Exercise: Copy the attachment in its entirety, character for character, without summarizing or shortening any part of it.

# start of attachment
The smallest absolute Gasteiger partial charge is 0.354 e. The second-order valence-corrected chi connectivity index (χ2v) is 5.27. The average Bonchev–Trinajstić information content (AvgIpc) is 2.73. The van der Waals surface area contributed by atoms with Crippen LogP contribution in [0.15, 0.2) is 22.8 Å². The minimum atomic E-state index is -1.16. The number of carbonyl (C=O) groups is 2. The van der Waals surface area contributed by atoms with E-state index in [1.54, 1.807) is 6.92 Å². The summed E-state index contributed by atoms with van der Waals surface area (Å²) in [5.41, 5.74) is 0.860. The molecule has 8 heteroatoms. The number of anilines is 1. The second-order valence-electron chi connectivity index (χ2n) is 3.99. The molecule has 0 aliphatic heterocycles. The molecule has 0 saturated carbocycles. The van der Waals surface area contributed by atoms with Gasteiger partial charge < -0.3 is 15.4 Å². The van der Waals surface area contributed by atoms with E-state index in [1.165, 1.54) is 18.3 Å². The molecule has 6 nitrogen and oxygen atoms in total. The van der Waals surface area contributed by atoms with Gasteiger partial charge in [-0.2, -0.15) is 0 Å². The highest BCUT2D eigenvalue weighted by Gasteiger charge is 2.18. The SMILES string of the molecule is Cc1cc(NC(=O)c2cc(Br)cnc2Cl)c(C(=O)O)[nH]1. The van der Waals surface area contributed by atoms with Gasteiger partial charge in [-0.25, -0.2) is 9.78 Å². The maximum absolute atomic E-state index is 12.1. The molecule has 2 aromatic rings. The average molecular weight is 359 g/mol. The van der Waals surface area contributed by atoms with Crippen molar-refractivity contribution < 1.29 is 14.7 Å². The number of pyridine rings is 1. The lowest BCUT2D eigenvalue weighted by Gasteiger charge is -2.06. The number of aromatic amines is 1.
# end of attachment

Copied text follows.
The smallest absolute Gasteiger partial charge is 0.354 e. The second-order valence-corrected chi connectivity index (χ2v) is 5.27. The average Bonchev–Trinajstić information content (AvgIpc) is 2.73. The van der Waals surface area contributed by atoms with Crippen LogP contribution in [0.15, 0.2) is 22.8 Å². The minimum atomic E-state index is -1.16. The number of carbonyl (C=O) groups is 2. The van der Waals surface area contributed by atoms with E-state index in [1.54, 1.807) is 6.92 Å². The summed E-state index contributed by atoms with van der Waals surface area (Å²) in [5.41, 5.74) is 0.860. The molecule has 8 heteroatoms. The number of anilines is 1. The second-order valence-electron chi connectivity index (χ2n) is 3.99. The molecule has 0 aliphatic heterocycles. The molecule has 0 saturated carbocycles. The van der Waals surface area contributed by atoms with Gasteiger partial charge < -0.3 is 15.4 Å². The van der Waals surface area contributed by atoms with E-state index in [1.165, 1.54) is 18.3 Å². The molecule has 6 nitrogen and oxygen atoms in total. The van der Waals surface area contributed by atoms with Gasteiger partial charge in [-0.2, -0.15) is 0 Å². The highest BCUT2D eigenvalue weighted by Gasteiger charge is 2.18. The SMILES string of the molecule is Cc1cc(NC(=O)c2cc(Br)cnc2Cl)c(C(=O)O)[nH]1. The van der Waals surface area contributed by atoms with Gasteiger partial charge in [-0.25, -0.2) is 9.78 Å². The maximum absolute atomic E-state index is 12.1. The molecule has 2 aromatic rings. The average molecular weight is 359 g/mol. The van der Waals surface area contributed by atoms with Crippen molar-refractivity contribution < 1.29 is 14.7 Å². The number of pyridine rings is 1. The lowest BCUT2D eigenvalue weighted by Gasteiger charge is -2.06. The number of aromatic amines is 1.